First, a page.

This verse from Psalm 121 will resonate with all of us at some point in life; it probably resonates a great deal for Theresa May at the moment, who must feel very alone, attacked on all sides as the Brexit project gets more and more immersed in difficulty and delay. There are times at present when it looks as if the entire political system of the United Kingdom is falling apart.
I’m finding the political situation is beginning to depress my outlook on life as I get up in the morning. Has Brexit arrived? No. When will it happen? Don’t know. What is going to happen? No-one has any idea.
There’s another verse in scripture that warns us what to make of earthly authorities and powers: “O put not your trust in princes, nor in any mortal being, for none of them can save.” (Psalm 146)
For the Christian, there can be only one source of confidence, and that is not in the changes and chances of this troubled life, but in God. For many of us, the proof of God’s trustworthiness is found in the Resurrection of Jesus Christ. I remember a notable historian once saying: There is no concrete proof of anything in history. Artefacts can be forged, documents are slanted, evidence may be tampered with or misinterpreted. The only sure way you can have of knowing that something happened is by its impact.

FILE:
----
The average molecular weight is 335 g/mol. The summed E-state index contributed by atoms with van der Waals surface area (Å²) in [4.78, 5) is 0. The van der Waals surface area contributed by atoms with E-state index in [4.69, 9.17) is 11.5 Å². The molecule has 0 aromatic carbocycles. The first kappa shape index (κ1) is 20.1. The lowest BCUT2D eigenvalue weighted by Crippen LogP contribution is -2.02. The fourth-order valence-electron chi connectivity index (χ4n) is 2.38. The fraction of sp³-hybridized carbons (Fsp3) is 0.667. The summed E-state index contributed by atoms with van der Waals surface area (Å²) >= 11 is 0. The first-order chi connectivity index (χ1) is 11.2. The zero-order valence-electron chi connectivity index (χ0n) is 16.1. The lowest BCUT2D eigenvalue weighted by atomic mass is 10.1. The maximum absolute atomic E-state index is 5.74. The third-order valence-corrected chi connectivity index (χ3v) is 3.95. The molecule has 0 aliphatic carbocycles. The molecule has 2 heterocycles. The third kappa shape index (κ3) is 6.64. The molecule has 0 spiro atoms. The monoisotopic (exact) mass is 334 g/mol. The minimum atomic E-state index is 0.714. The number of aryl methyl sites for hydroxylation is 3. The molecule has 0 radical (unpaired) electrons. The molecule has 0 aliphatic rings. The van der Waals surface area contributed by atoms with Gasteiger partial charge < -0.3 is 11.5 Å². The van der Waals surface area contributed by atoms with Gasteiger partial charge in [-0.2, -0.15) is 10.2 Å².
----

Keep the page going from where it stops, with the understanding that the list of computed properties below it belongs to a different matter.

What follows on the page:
Whatever else we can say about the Resurrection of Jesus, its enormous impact on history cannot be denied. Eleven dispirited disciples were turned around, a notable persecutor of the Church was converted, millions down through history claim to have met, and be transformed by, an executed Messiah who rose from the dead. Empires have fallen, human rights movements have been inspired, change has been wrought because this one man has been recognised as the human face of a God of love.
My grandmother had a favourite hymn, which is a useful tonic, especially at this time: “Change and decay in all around I see; O thou, who changest not, abide with me.” Now, there’s a reason to wish you a Happy Easter.